To Scope Someone Out, See How They Judge Others

You've recently started a new job, and you're attempting to suss out the new coworkers. After all, you've read that having work friends is crucial to both your happiness and productivity. But how do you stealthily find a way to distinguish friend from foe? According to a 2010 study, you should ask them what they think of their own coworkers.

No One Likes A Negative Nancy

Research from Wake Forest University psychology professor and study co-author Dustin Wood reveals that your personality and general happiness has less to do with your feelings about yourself and more to do with your perception of others. In other words, people tend to see their own traits in other people. If your new cubicle mate has only nice things to say about your team, then they're likely kindhearted, emotionally stable, satisfied with their lives, and well-liked. A.K.A., B.W.F. (best work friend) material.

On the flip side, Wood explains to Inc. that "the simple tendency to see people negatively indicates a greater likelihood of depression and various personality disorders." Ouch. Even if your boss is an actual psychopath, speaking ill of them makes you more likely to harbor narcissistic and antisocial personality traits. As Thumper tells Bambi in the Disney classic, "If you can't say something nice, don't say nothing at all."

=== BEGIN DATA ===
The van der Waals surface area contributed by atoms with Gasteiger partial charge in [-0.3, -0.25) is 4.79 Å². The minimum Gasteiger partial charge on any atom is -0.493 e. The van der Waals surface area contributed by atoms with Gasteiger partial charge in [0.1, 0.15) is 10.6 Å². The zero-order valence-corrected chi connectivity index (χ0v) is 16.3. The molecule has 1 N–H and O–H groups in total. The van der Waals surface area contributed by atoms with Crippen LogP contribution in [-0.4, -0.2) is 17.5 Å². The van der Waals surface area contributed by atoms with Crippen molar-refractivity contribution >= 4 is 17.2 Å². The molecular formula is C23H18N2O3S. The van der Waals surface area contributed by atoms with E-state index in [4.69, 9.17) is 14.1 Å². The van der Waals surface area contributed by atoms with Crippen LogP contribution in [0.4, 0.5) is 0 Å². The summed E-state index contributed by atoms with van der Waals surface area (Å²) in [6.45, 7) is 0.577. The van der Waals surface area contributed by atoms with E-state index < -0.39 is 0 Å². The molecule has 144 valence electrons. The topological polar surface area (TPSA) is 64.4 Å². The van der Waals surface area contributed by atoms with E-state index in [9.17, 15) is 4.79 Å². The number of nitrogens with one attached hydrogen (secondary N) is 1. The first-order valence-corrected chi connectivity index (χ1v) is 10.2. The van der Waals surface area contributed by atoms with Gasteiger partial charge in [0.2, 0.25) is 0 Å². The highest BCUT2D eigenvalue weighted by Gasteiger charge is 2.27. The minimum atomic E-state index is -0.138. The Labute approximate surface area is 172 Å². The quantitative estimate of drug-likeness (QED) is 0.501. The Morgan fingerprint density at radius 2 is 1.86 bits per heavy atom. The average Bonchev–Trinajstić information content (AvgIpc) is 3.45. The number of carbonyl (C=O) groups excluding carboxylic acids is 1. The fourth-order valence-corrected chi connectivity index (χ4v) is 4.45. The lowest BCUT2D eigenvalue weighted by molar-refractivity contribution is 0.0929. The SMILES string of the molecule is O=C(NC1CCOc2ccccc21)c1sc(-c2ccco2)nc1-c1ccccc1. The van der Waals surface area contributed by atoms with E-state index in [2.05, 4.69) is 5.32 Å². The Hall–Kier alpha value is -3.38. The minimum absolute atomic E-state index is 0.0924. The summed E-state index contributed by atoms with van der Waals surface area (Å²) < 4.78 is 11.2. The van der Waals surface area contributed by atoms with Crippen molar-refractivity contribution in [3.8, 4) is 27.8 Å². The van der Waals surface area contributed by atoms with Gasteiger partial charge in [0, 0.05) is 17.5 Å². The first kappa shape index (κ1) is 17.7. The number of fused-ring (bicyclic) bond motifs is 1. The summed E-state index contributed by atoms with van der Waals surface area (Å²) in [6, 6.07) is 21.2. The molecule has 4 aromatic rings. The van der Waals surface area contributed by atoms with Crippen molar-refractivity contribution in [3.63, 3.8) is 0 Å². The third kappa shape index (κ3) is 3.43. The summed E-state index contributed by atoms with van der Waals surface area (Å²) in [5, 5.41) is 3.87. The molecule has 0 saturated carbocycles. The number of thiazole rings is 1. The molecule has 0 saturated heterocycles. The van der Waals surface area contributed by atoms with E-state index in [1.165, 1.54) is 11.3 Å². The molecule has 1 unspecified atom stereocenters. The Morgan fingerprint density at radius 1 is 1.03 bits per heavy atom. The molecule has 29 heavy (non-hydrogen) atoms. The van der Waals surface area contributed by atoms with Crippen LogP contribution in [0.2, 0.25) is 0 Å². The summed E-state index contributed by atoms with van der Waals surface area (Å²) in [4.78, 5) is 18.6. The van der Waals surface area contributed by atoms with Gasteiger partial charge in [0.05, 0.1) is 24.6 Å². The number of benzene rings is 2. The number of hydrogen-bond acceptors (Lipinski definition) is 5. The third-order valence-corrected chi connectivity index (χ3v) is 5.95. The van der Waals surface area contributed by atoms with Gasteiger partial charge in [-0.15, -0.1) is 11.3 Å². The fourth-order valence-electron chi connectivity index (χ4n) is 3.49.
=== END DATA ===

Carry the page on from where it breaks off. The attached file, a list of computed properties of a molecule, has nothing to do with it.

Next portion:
Enter Stealth Mode

So, let's get back to being stealthy. How should you frame this personality-revealing question for your coworker? According to Inc., you can start by asking how they're liking the company so far, then dive right in with: "How do you like working with [insert person here]?" If their answer is positive, you just made a new friend. You can thank us later.

Crash Course In Measuring Personality

Key Facts In This Video

  1. Trait theory researchers try to define personality by looking at long-term behavior patterns and conscious motivations. 02:00

  2. Reciprocal determinism theorizes that aspects of your environment affect aspects of your personality, and vice versa. 05:13

  3. The humanistic approach generally disregards methods of standardized personality testing. 09:01

Written by Curiosity Staff April 20, 2017

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